The tax code is set up to offer a number of tax breaks to married couples who file joint returns, so usually filing jointly with your spouse saves you money. However, in certain circumstances, you may actually pay more money when you file a joint income tax return than you would if you filed separate returns -- or even if you weren't married and you and your spouse filed single returns.
Very High Incomes
The federal income tax brackets for both single filers and joint filers both share the same starting amount for the highest income-tax bracket. As result, if you and your spouse earn enough to fall in that highest bracket, you could end up paying more than if you were both single. This typically only affects couples where both spouses have high earnings that reach the top tax bracket. Couples where only one spouse works and brings an even larger paycheck usually pay less.
Example of Marriage Penalty
For example, let's say that the highest tax bracket is 35 percent and starts at $400,000 and that the tax liability for your first $400,000 of income is $100,000 for singles and $80,000 for joint filers. If you and your spouse both make $400,000 and you were single, each of you would owe $100,000, for a total tax liability of $200,000. However, when you file jointly, the second $400,000 is taxed at 35 percent, so on a joint return, you'll owe the $80,000 on the first $400,000 and $140,000 on the second $400,000, for a total tax liability of $220,000.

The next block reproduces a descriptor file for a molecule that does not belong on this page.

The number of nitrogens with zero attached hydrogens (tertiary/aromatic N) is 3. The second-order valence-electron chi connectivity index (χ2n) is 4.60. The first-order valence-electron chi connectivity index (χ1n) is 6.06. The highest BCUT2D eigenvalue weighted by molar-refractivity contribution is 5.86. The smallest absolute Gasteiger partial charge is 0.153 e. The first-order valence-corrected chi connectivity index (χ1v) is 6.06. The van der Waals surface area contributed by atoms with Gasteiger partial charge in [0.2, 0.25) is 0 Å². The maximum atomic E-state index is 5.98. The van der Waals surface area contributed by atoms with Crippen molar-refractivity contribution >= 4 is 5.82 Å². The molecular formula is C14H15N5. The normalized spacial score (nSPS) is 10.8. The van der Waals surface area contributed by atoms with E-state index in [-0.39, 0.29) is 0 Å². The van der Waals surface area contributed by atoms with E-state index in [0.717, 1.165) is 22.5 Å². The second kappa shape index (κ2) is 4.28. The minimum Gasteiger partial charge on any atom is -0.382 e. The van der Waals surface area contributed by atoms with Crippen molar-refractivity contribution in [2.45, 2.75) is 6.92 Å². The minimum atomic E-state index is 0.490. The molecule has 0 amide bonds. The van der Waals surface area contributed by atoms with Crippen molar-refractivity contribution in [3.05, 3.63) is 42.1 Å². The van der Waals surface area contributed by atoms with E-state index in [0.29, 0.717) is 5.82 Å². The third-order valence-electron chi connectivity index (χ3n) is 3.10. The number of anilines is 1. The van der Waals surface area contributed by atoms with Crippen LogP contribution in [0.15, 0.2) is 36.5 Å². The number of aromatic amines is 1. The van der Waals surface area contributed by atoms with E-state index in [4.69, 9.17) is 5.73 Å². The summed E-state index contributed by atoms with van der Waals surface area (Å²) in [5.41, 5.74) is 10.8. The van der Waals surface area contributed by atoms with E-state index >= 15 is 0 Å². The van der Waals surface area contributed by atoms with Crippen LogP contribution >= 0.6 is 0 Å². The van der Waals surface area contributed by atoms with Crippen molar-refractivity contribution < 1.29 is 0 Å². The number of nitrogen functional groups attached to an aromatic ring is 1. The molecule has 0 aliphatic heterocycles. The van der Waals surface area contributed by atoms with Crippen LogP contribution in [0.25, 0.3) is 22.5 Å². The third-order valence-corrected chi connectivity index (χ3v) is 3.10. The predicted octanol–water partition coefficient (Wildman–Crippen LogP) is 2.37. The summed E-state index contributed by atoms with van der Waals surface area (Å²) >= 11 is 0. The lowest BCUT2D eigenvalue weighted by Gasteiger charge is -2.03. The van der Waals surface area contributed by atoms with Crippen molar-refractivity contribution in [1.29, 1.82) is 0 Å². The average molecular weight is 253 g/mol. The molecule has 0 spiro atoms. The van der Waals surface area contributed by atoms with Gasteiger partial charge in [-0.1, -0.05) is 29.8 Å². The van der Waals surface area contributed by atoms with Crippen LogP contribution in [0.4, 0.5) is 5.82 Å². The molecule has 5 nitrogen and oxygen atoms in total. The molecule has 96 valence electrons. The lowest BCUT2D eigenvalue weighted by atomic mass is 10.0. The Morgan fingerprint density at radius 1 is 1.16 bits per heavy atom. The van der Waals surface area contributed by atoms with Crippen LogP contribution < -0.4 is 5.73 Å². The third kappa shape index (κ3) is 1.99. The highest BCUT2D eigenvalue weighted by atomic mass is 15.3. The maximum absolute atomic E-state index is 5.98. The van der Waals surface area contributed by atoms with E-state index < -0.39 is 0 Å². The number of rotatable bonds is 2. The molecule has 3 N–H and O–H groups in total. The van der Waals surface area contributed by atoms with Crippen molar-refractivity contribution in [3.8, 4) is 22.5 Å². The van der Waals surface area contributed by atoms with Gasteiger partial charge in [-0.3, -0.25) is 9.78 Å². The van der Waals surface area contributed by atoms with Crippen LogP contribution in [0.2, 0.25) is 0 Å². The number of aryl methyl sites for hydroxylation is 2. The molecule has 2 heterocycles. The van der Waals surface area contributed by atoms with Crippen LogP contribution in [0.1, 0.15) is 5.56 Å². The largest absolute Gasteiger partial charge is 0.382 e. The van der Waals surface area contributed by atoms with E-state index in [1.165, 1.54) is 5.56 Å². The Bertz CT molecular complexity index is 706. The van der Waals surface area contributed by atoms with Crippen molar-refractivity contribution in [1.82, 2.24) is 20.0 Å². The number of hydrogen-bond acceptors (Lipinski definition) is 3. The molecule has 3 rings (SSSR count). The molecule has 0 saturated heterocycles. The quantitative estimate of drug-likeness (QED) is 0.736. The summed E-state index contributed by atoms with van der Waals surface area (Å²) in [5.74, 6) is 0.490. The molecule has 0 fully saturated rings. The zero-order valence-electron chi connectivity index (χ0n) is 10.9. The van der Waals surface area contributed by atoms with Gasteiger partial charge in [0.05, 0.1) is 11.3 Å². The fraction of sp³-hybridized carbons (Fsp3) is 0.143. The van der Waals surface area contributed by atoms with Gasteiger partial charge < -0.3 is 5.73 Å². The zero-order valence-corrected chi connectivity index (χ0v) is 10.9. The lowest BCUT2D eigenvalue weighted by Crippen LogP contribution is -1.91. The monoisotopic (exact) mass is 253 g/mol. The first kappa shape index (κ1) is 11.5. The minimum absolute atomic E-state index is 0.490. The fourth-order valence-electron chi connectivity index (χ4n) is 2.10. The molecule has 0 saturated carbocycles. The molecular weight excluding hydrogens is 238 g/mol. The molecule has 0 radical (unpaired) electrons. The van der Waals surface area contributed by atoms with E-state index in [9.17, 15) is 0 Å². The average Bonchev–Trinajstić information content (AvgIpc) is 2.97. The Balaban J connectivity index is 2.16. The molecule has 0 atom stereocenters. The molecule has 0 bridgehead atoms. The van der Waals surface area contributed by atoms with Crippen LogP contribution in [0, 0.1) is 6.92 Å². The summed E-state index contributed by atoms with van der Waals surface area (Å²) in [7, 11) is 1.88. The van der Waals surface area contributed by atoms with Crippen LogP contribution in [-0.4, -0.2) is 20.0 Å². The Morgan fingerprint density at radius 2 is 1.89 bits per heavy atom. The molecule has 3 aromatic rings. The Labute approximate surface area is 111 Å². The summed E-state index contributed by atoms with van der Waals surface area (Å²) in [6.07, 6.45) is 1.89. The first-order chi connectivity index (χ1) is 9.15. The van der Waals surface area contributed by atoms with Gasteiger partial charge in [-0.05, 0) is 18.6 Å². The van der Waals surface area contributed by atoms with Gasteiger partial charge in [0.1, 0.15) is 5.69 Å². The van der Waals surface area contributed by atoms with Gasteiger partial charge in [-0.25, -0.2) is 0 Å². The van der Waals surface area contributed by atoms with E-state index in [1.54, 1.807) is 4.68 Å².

Loss of Certain Deductions
When you file a joint return, you may miss out on certain deductions that are reduced by a percentage of your adjusted gross income, such as the medical-expenses deduction or unreimbursed employee expenses. For example, you can only deduct the amount of unreimbursed employee expenses that exceed 2 percent of your adjusted gross income. If only one spouse has such expenses, but you file a joint return, both spouses' incomes are included when figuring the AGI threshold.
Filing separate returns when you are married might qualify one spouse for a larger deduction, but that doesn't mean that your overall tax bill will be lower. When you file separate returns, you aren't eligible to claim a number of tax deductions. including the student loan interest deduction, the child and dependent care tax credit, and credits and deductions for college costs. The loss of these credits may more than offset any gains from one spouse who's claiming a larger medical or unreimbursed-employee-expense deduction.
Mark Kennan is a writer based in the Kansas City area, specializing in personal finance and business topics. He has been writing since 2009 and has been published by "Quicken," "TurboTax," and "The Motley Fool."